Vig et al. (1990) reported a retrospective, cross-sectional, case–control study based on the records from five practices (438 patients) located in a specific US state. Selection criteria, other than those patients on the higher and lower percentiles on an extraction/non-extraction scale, were not mentioned in the paper. The mechanics were not described and all types of malocclusion were combined for analysis. The investigators used a stepwise regression analysis to investigate the association between duration of treatment and nine variables. The final equation, which included five explanatory variables, predicted only 33 per cent of the variability in duration of treatment. In a critical review of their results, the authors stated that ‘the sampling method used to identify practices with high and low extraction rates and the pooling of data from all five practices tended to obscure differences in duration between extraction and non-extraction treatments by virtue of other important confounding variables that are not accounted for when patients are compared merely on the singular criterion of extraction’. The average duration time for the extraction group was estimated to be 31.3 months and for the non-extraction group 31.2 months, although within an individual practice, the mean difference between groups could be almost 7 months. The authors concluded that (1) differences in duration of treatment were apparent when extraction and non-extraction patients within each individual practice were compared and treatment with extractions was likely to take longer; (2) the duration of treatment may be affected not only by the extraction decision but also by variables such as whether one or both arches were treated and by the number of phases of treatment; and (3) considerable differences exist in treatment practices with low extraction rates and those with high extraction rates.

Fink and Smith (1992) performed a retrospective comparative study on patient records from six private offices. Caucasian patients who had undergone a single course of fixed appliances treatment and who had complete records were included. All types of malocclusions and treatment approaches were included. The Salzmann index, ANB angle, mandibular plane angle, upper/lower face height ratio, and 15 additional variables concerning treatment and patient and clinician characteristics were also recorded. With regard to the malocclusion index, it should be noted that this lacks validity and also has poor reliability (Albino et al., 1978). The number of subjects (n = 118) recruited in that project appears inadequate taking into account the number of statistical analyses undertaken. The average treatment duration was 23.12 ± 6.67 months; however, there were great variations between offices. The mean duration of treatment within an office varied from a high of 27.85 ± 4.53 months to a low of 19.45 ± 3.52 months. Approximately 25 per cent of the variation in treatment duration was explained by a five-step regression equation. The authors stated that the explained variation was 50 per cent; however, the regression coefficient (R) was only 0.499 so R increased to the second power (R2) equals only 0.249 or 24.9 per cent. One noticeable finding in that study was the longer treatment time that the extraction cases required and this was proportional to the number of teeth extracted. Non-extraction cases took, on average, 21.95 months, two premolar extraction cases 25 months, and four premolar extraction cases 26.18 months.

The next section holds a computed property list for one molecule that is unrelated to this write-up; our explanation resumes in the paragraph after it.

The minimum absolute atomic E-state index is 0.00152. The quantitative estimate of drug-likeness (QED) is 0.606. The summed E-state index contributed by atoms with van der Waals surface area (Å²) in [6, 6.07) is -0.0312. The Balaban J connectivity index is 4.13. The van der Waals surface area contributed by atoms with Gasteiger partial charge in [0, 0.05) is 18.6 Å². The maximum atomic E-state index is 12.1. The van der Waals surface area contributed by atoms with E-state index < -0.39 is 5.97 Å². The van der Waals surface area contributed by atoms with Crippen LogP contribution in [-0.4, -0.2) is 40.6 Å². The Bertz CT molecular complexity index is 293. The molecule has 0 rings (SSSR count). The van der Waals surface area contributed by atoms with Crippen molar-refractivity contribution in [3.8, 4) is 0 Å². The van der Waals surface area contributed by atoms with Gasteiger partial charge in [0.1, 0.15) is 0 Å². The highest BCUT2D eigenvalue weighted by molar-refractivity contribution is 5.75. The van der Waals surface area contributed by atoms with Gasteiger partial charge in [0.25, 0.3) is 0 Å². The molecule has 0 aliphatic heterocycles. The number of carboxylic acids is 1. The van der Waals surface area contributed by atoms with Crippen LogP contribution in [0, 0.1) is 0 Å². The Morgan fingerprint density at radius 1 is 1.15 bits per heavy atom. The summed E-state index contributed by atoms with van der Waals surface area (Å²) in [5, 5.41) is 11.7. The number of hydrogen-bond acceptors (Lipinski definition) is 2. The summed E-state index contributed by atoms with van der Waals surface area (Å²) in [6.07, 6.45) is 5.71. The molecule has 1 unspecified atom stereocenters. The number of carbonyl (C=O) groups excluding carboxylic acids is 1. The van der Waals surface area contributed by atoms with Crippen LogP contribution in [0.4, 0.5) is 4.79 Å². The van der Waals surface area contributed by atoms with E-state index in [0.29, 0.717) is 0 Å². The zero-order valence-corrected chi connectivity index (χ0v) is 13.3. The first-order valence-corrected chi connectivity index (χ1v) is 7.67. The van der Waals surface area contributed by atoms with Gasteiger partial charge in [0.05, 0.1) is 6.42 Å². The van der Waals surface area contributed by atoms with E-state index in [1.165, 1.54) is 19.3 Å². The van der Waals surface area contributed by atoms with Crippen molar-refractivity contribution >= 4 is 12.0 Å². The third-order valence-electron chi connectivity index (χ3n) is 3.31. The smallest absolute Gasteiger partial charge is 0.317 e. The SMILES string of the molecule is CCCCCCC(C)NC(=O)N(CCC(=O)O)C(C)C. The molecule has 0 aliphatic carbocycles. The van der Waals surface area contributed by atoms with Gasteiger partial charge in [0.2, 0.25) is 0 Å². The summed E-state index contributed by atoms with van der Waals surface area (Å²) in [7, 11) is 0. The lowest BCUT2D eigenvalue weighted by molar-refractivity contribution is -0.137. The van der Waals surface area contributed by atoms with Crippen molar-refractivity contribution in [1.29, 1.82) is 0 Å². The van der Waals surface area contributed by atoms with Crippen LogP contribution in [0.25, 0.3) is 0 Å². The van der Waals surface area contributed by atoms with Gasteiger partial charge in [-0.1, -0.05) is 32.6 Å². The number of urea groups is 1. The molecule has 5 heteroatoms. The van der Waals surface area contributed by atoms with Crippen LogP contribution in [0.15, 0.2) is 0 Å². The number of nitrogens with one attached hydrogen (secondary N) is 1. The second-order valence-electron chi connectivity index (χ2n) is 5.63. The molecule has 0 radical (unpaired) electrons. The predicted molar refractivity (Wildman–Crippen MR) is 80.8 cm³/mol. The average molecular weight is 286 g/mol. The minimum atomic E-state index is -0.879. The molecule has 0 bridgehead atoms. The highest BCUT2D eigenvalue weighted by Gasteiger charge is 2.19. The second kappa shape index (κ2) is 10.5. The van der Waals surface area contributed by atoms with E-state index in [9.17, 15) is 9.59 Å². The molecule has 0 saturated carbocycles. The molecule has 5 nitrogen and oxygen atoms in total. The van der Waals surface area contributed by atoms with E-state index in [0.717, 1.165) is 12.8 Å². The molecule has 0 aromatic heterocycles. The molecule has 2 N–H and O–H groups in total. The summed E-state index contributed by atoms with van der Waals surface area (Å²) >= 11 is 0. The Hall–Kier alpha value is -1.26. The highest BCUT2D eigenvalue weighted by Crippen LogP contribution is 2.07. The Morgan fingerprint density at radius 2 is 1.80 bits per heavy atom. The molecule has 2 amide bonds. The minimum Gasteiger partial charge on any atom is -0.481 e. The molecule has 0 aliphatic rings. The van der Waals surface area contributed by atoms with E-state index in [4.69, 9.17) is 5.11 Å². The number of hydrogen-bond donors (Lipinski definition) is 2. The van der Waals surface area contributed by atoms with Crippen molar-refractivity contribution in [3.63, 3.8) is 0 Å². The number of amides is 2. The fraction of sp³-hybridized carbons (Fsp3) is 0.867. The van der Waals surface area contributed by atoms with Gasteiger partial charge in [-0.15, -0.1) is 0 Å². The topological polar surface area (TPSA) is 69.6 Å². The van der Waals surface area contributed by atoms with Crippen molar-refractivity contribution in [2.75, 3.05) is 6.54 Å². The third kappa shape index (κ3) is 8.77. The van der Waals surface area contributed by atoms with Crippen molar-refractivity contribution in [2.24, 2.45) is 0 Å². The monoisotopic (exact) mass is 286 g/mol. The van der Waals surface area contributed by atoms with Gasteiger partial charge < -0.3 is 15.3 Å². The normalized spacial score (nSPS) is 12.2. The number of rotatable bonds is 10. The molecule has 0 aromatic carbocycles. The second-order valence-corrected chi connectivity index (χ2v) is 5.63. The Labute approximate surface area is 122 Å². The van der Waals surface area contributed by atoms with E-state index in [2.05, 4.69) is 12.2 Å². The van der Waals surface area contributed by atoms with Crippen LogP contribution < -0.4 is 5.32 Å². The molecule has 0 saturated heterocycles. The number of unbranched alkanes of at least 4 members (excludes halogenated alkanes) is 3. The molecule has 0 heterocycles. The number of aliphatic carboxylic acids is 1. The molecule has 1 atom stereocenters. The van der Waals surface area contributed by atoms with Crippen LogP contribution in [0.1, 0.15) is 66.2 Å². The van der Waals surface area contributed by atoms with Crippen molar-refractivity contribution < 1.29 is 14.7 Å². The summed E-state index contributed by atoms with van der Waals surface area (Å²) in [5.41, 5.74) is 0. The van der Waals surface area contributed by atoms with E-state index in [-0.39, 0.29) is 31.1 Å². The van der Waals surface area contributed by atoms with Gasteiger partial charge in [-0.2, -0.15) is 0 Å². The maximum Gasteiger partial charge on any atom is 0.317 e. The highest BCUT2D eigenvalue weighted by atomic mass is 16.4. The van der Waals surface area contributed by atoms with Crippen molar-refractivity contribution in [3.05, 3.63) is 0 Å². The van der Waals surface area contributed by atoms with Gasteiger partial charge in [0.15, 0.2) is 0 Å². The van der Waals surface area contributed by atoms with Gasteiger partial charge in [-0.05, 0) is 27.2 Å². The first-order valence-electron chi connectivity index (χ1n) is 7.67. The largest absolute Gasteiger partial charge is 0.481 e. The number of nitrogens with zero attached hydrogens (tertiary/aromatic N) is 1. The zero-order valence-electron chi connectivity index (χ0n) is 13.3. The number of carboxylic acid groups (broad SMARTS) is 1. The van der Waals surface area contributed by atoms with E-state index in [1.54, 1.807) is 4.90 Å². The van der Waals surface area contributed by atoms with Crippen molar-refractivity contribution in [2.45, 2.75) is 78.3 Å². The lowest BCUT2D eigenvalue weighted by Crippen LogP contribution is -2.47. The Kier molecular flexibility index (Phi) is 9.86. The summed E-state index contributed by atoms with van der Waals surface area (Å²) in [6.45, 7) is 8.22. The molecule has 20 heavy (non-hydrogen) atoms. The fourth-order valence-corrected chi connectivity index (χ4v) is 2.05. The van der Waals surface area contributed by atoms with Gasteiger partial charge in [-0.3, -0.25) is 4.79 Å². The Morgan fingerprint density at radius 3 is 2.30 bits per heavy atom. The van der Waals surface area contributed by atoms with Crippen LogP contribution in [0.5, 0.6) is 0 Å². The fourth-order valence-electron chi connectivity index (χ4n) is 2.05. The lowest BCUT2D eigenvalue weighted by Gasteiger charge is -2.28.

Vig et al. (1998) collected data from 567 Class II and 399 Class I patients treated at a university graduate clinic. The duration of treatment was 24.6 ± 11.6 months for Class I and 29.0 ± 11.2 months for Class II subjects. The Peer Assessment Rating (PAR) score before intervention was statistically different between the two groups, with the Class II cases presenting more severe malocclusions. However, the final results were similar in both groups, supporting the opinion that practitioners seek uniform treatment goals regardless of malocclusion type. When the two groups were combined and then re-divided on the basis of extraction (n = 411) and non-extraction (n = 583), the treatment duration was 24.0 ± 11.2 and 29.4 ± 11.3 months, respectively. This difference was significant (P < 0.05).

Removable appliances and treatment duration

Tang and Wei (1990) compared the effectiveness of removable and fixed orthodontic appliances by means of the occlusal index (Summers, 1971) by measuring the duration of treatment. This was a retrospective study based solely on study models from 147 patients who had completed orthodontic treatment in a dental hospital. Undergraduate students under supervision treated the removable appliance cases (n = 80), and only those that were considered ‘good teaching cases’ were selected. Two postgraduate students under supervision had treated the fixed appliance cases (n = 67) by means of edgewise or Begg appliances, and only those with complete records were included in the study. Although statistical tests were mentioned as having been performed, they were not shown in the article. The average duration of treatment in the removable appliance group was 13.4 ± 10.3 months and for the fixed appliances 20.2 ± 4.5 months. According to the authors, this difference was statistically significant. The average duration of treatment with the Begg technique was 21.5 ± 2.9 months and with the edgewise technique 19.5 ± 5.0 months. The mean occlusal improvement, using the occlusal index, with the removable appliances was only 53 per cent of that produced with the fixed appliances.